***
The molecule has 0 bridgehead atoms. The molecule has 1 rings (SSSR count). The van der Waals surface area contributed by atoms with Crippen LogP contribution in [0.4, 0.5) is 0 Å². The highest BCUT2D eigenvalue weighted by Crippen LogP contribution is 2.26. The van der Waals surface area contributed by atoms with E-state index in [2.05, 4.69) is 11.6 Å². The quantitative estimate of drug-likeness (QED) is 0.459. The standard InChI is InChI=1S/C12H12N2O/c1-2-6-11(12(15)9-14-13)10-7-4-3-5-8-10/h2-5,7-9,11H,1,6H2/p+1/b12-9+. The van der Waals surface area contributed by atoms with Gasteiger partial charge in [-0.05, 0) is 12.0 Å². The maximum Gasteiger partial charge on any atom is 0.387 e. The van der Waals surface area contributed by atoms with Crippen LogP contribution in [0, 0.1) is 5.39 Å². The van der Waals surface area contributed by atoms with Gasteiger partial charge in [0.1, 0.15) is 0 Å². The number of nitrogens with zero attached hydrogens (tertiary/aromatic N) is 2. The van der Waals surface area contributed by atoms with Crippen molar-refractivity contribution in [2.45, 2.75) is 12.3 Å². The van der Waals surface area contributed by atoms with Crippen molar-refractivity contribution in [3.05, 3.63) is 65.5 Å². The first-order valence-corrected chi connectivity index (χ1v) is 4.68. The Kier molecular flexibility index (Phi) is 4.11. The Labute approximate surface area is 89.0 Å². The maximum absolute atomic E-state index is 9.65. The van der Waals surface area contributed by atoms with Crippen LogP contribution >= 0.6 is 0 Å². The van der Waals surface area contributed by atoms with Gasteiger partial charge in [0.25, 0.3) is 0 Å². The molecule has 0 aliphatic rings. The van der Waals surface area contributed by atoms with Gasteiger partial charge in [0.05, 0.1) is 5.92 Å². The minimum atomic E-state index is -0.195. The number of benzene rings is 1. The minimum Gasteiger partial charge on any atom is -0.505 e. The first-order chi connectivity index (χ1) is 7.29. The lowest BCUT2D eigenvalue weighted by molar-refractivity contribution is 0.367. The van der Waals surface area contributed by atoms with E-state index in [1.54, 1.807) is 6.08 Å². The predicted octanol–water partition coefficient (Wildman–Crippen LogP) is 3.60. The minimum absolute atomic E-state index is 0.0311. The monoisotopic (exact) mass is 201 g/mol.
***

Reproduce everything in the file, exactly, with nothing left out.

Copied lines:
The molecule has 0 bridgehead atoms. The molecule has 1 rings (SSSR count). The van der Waals surface area contributed by atoms with Crippen LogP contribution in [0.4, 0.5) is 0 Å². The highest BCUT2D eigenvalue weighted by Crippen LogP contribution is 2.26. The van der Waals surface area contributed by atoms with E-state index in [2.05, 4.69) is 11.6 Å². The quantitative estimate of drug-likeness (QED) is 0.459. The standard InChI is InChI=1S/C12H12N2O/c1-2-6-11(12(15)9-14-13)10-7-4-3-5-8-10/h2-5,7-9,11H,1,6H2/p+1/b12-9+. The van der Waals surface area contributed by atoms with Gasteiger partial charge in [-0.05, 0) is 12.0 Å². The maximum Gasteiger partial charge on any atom is 0.387 e. The van der Waals surface area contributed by atoms with Crippen LogP contribution in [0, 0.1) is 5.39 Å². The van der Waals surface area contributed by atoms with Gasteiger partial charge in [0.1, 0.15) is 0 Å². The number of nitrogens with zero attached hydrogens (tertiary/aromatic N) is 2. The van der Waals surface area contributed by atoms with Crippen molar-refractivity contribution in [2.45, 2.75) is 12.3 Å². The van der Waals surface area contributed by atoms with Crippen molar-refractivity contribution in [3.05, 3.63) is 65.5 Å². The first-order valence-corrected chi connectivity index (χ1v) is 4.68. The Kier molecular flexibility index (Phi) is 4.11. The Labute approximate surface area is 89.0 Å². The maximum absolute atomic E-state index is 9.65. The van der Waals surface area contributed by atoms with Crippen LogP contribution >= 0.6 is 0 Å². The van der Waals surface area contributed by atoms with Gasteiger partial charge in [0.25, 0.3) is 0 Å². The molecule has 0 aliphatic rings. The van der Waals surface area contributed by atoms with Gasteiger partial charge in [0.05, 0.1) is 5.92 Å². The minimum atomic E-state index is -0.195. The number of benzene rings is 1. The minimum Gasteiger partial charge on any atom is -0.505 e. The first-order chi connectivity index (χ1) is 7.29. The lowest BCUT2D eigenvalue weighted by molar-refractivity contribution is 0.367. The van der Waals surface area contributed by atoms with E-state index in [1.54, 1.807) is 6.08 Å². The predicted octanol–water partition coefficient (Wildman–Crippen LogP) is 3.60. The minimum absolute atomic E-state index is 0.0311. The monoisotopic (exact) mass is 201 g/mol.